Table of Contents
Definition of Antiemetics
Antiemetics is a group of drugs that suppress or prevent vomiting. The chemoreceptor trigger zone (CTZ), the vestibular system, vagal and spinal afferents and other areas in the central nervous system relay to the nucleus tractussolitarius (NTS, the vomiting center). As the CTZ (in area postrema) is unprotected by the blood brain barrier, it is exposed to drugs in the bloodstream, hormones, toxins and other substances that may stimulate emesis.
Pathophysiology of Emesis
Radiation, cytotoxic drugs and other gastrointestinal irritants cause the release of 5-HT from enterochromaffin cells, which in turn acts on 5-HT3 receptors present on the extrinsic primary afferent neurons of the enteric nervous system. These afferent neurons have connections with vagal and spinal visceral afferents, which send impulses to the NTS and CTZ. As 5-HT is released in large quantities, it may spill over into the circulation and reach the CTZ. It may be released from platelets as well due to the effect of inflammatory mediators. However, 5-HT is not the only mediator involved in such signals; many peptides and other messengers are also involved.
When the body is rotated or equilibrium is disturbed—or as a result of ototoxic drugs—the vestibular apparatus generates impulses. These impulses reach the vomiting center in the medulla oblongata (mainly via the cerebellum) and utilize muscarinic as well as H1 receptors. Unpleasant sensory stimuli such as a ghastly vision, bad odor, severe pain as well as fear, recalling of a dreaded event or anticipation of an emetic stimulus (such as a repeat dose of Cisplatin) cause nausea and vomiting through higher centers.
Nausea is usually accompanied by reduced gastric tone and peristalsis. In the vomiting response, the fundus and body of the stomach, the esophageal sphincter and the esophagus relax, while the duodenum and pylorus contract in a retrograde manner. Rhythmic contractions of the diaphragm and abdominal muscles then cause compression of the stomach, evacuating its contents via the mouth. Conditions that inhibit gastric emptying predispose to vomiting.
Classification of Antiemetics
Antiemetics are classified on the basis of their target receptors. The CTZ and NTS express many receptors including histamine (H1), serotonin (5-HT3), cholinergic (muscarinic), dopamine (D2), opioid and probably NK1.
|1||Serotonin (5-HT3) antagonists||Ondansetron, Granisetron, Dolasetron, Palonosetron, Tropisetron|
|3||Neurokinin receptor antagonists||Aprepitant, Fosaprepitant|
|4||Phenothiazines and Butyrophenones||Prochlorperazine, Promethazine, Thiethylperazine, Droperidol, Doxylamine|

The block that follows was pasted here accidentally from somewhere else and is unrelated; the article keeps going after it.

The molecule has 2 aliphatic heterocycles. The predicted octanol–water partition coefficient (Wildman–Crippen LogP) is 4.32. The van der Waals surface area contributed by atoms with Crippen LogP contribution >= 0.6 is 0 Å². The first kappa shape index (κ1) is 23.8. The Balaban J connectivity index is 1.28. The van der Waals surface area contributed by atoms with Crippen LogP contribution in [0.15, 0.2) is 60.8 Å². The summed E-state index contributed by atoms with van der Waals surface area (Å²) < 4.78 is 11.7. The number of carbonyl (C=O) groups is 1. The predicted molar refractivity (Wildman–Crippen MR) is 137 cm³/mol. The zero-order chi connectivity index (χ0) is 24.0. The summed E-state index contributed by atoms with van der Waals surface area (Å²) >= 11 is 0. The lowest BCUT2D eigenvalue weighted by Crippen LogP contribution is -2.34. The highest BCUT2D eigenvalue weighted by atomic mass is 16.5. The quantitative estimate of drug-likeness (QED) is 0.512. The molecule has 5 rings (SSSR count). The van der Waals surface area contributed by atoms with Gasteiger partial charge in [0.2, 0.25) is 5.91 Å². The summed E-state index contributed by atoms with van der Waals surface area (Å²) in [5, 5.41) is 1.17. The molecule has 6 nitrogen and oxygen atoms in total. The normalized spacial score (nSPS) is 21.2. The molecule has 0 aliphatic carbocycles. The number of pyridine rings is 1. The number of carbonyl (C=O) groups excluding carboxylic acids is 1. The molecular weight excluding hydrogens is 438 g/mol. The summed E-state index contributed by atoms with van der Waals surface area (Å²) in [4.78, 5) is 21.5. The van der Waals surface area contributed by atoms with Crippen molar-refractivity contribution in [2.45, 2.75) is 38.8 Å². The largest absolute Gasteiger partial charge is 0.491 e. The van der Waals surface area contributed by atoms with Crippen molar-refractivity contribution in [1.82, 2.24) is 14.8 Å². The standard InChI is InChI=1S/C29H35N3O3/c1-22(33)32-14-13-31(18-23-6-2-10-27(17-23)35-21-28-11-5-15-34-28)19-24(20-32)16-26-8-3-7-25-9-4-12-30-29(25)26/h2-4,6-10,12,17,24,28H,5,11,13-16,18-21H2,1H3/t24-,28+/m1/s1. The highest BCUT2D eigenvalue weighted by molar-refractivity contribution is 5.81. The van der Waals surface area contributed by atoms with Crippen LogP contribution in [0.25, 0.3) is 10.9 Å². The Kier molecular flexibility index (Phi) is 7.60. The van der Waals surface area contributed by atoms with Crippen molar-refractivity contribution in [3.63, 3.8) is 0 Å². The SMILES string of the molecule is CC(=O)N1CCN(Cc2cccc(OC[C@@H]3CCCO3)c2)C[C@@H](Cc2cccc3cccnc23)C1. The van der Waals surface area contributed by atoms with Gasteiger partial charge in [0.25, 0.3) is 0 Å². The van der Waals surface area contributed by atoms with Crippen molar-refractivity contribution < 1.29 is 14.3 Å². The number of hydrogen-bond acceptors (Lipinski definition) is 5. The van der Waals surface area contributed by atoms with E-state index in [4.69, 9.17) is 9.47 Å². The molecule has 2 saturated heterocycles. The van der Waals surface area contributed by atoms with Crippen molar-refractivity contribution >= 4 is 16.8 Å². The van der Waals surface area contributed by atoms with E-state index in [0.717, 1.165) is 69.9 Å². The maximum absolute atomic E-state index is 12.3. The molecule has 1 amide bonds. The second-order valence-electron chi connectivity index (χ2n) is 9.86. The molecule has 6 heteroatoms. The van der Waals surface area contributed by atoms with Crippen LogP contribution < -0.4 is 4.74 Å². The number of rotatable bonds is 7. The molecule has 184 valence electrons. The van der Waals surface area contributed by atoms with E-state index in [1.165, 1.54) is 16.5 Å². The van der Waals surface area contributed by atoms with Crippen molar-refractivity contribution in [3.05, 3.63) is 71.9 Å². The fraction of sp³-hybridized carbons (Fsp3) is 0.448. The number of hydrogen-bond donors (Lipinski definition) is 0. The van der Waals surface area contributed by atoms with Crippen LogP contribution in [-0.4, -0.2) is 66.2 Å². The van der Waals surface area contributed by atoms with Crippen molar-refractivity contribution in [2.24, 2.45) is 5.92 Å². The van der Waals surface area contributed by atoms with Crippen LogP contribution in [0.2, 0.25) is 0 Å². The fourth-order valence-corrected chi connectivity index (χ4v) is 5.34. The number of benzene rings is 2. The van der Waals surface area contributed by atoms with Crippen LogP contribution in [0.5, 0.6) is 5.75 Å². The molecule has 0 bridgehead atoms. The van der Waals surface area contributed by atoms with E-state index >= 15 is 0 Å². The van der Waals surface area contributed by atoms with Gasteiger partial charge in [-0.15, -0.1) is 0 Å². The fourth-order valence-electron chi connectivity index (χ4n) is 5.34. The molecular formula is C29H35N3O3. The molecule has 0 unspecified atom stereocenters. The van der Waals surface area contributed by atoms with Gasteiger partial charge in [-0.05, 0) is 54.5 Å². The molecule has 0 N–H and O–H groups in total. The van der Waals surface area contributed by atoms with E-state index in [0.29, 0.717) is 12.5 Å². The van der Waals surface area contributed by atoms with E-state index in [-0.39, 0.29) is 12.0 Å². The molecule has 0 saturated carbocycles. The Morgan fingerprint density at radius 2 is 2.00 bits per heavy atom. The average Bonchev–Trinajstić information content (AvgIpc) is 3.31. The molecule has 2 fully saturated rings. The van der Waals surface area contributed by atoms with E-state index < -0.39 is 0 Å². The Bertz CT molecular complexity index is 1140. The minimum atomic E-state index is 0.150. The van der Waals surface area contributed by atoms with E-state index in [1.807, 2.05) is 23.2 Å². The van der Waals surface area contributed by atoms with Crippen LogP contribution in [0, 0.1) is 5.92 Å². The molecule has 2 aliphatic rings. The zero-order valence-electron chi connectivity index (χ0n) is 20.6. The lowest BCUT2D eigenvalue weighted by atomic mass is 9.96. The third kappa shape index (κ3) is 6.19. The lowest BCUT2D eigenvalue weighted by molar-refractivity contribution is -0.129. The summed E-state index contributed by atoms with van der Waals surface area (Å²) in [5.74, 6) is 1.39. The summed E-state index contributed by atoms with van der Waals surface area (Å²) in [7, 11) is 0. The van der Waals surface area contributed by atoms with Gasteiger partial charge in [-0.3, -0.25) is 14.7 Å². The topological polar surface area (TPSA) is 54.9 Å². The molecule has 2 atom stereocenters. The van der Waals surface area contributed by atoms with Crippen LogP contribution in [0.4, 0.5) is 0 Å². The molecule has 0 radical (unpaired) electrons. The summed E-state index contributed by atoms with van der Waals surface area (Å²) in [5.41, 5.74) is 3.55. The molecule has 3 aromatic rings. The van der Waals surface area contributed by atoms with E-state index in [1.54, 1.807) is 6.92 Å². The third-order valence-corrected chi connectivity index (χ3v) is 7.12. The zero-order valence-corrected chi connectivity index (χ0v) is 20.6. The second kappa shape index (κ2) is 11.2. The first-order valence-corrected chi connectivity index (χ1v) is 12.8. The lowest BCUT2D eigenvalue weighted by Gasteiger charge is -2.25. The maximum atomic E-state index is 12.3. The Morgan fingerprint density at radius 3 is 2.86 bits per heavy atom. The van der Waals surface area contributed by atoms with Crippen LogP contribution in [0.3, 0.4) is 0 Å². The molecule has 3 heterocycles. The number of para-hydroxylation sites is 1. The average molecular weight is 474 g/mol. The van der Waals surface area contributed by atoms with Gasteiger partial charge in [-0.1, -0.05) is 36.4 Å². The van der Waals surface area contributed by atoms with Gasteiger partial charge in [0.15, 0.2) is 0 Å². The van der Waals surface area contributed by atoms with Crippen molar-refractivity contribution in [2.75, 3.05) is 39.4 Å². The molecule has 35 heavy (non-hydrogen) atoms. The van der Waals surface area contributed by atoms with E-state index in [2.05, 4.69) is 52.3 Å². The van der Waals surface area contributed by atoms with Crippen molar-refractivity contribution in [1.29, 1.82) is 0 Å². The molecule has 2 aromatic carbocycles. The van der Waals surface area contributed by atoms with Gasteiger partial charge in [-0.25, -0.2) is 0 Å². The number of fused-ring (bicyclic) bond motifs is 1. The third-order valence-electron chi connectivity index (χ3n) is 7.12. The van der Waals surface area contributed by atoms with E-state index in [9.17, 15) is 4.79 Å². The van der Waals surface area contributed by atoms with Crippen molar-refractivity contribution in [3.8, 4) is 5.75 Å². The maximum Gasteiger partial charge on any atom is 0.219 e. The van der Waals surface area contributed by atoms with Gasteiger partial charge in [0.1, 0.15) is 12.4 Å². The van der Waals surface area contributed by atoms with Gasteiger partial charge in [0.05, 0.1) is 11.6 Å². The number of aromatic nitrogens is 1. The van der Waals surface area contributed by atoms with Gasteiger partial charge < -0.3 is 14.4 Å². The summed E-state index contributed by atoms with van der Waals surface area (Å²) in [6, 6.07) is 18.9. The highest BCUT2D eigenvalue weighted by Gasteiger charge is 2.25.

|5||Substituted Benzamides/Prokinetics||Metoclopramide, Trimethobenzamide
|6||H1 antihistamines||Diphenhydramine, Dimenhydrinate, Meclizine, Hyoscine (Scopolamine)|
- setrons are 5-HT3 antagonists
- azepams are Benzodiazepines
Ondansetron: This selective 5-HT3 antagonist acts mainly by affecting the peripheral 5-HT3 receptors on the spinal and vagal afferents. Therefore, vomiting related to vagal stimulation (like postoperative vomiting) and chemotherapy-associated emesis are effectively controlled with this drug. Motion sickness-related vomiting is poorly controlled.
Ondansetron, Granisetron, and Dolasetron have a serum half-life of 4-9 hours. They are administered once daily orally or intravenously. They are usually administered 30 minutes prior to chemotherapy.
Granisetron is 10-15 times more potent than Ondansetron.
Palonosetron has a greater affinity to 5-HT3 receptors and its serum half-life is 40 hours.
All of the above drugs undergo hepatic metabolism (dose reduction is not needed in renal disease).
These drugs are generally well-tolerated and safe. They can prolong the QT interval (most prolongation is accomplished with Dolasetron).
Dexamethasone: This corticosteroid potentiates the effect of 5-HT3 antagonists, especially in cases of chemotherapy. Side effects of steroids include weight gain, osteoporosis, increased hair growth, etc., and should be used only in highly emetogenic chemotherapy.
Aprepitant: This Neurokinin receptor (NK1) antagonist acts on the area postrema (central blockade). It is taken orally and has a half-life of 12 hours.
Fosaprepitant is administered intravenously and gets converted to Aprepitant within 30 minutes of infusion. Aprepitant undergoes hepatic metabolism (CYP3A4).
These drugs are used in combination with a 5-HT3 antagonist and a corticosteroid to prevent delayed emesis in chemotherapy patients. Side effects include fatigue, diarrhea, and dizziness. Drugs that inhibit CYP3A4 (eg., Ketoconazole, Ciprofloxacin, Clarithromycin) may lead to increased plasma levels of Aprepitant. It can also decrease the INR in individuals on Warfarin.